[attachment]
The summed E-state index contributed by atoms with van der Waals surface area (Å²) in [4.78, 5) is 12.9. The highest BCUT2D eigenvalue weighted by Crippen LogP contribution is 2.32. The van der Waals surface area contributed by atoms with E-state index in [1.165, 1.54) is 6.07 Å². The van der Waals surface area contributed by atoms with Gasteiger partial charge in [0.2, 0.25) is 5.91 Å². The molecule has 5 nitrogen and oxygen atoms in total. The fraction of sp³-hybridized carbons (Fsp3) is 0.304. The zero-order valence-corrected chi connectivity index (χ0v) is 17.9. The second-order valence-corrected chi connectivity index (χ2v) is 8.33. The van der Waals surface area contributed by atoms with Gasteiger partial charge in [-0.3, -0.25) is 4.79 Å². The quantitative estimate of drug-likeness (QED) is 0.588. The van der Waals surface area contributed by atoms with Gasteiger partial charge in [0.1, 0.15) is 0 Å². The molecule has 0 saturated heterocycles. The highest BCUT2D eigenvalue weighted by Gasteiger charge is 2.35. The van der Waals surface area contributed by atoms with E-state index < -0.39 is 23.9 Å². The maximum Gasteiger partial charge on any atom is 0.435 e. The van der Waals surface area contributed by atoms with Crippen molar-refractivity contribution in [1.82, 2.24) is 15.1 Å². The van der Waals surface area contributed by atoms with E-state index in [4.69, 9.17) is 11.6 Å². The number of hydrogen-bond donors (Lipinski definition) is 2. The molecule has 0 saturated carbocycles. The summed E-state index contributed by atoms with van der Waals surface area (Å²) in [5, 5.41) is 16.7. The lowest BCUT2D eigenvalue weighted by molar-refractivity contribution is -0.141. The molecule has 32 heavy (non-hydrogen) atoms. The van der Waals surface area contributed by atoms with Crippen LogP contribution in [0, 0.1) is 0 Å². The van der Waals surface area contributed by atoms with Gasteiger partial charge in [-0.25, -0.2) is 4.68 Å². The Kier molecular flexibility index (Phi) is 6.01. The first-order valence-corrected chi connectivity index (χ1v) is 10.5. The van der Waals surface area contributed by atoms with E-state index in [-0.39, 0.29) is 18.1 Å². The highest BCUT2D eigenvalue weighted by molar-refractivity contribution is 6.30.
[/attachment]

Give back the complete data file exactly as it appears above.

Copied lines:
The summed E-state index contributed by atoms with van der Waals surface area (Å²) in [4.78, 5) is 12.9. The highest BCUT2D eigenvalue weighted by Crippen LogP contribution is 2.32. The van der Waals surface area contributed by atoms with E-state index in [1.165, 1.54) is 6.07 Å². The van der Waals surface area contributed by atoms with Gasteiger partial charge in [0.2, 0.25) is 5.91 Å². The molecule has 5 nitrogen and oxygen atoms in total. The fraction of sp³-hybridized carbons (Fsp3) is 0.304. The zero-order valence-corrected chi connectivity index (χ0v) is 17.9. The second-order valence-corrected chi connectivity index (χ2v) is 8.33. The van der Waals surface area contributed by atoms with Gasteiger partial charge in [-0.3, -0.25) is 4.79 Å². The quantitative estimate of drug-likeness (QED) is 0.588. The van der Waals surface area contributed by atoms with Gasteiger partial charge in [0.1, 0.15) is 0 Å². The molecule has 0 saturated heterocycles. The highest BCUT2D eigenvalue weighted by Gasteiger charge is 2.35. The van der Waals surface area contributed by atoms with E-state index < -0.39 is 23.9 Å². The maximum Gasteiger partial charge on any atom is 0.435 e. The van der Waals surface area contributed by atoms with Crippen molar-refractivity contribution in [1.82, 2.24) is 15.1 Å². The van der Waals surface area contributed by atoms with E-state index in [4.69, 9.17) is 11.6 Å². The number of hydrogen-bond donors (Lipinski definition) is 2. The molecule has 0 saturated carbocycles. The summed E-state index contributed by atoms with van der Waals surface area (Å²) in [5, 5.41) is 16.7. The lowest BCUT2D eigenvalue weighted by molar-refractivity contribution is -0.141. The molecule has 32 heavy (non-hydrogen) atoms. The van der Waals surface area contributed by atoms with Crippen LogP contribution in [0, 0.1) is 0 Å². The van der Waals surface area contributed by atoms with Gasteiger partial charge in [-0.25, -0.2) is 4.68 Å². The Kier molecular flexibility index (Phi) is 6.01. The first-order valence-corrected chi connectivity index (χ1v) is 10.5. The van der Waals surface area contributed by atoms with E-state index in [-0.39, 0.29) is 18.1 Å². The highest BCUT2D eigenvalue weighted by molar-refractivity contribution is 6.30.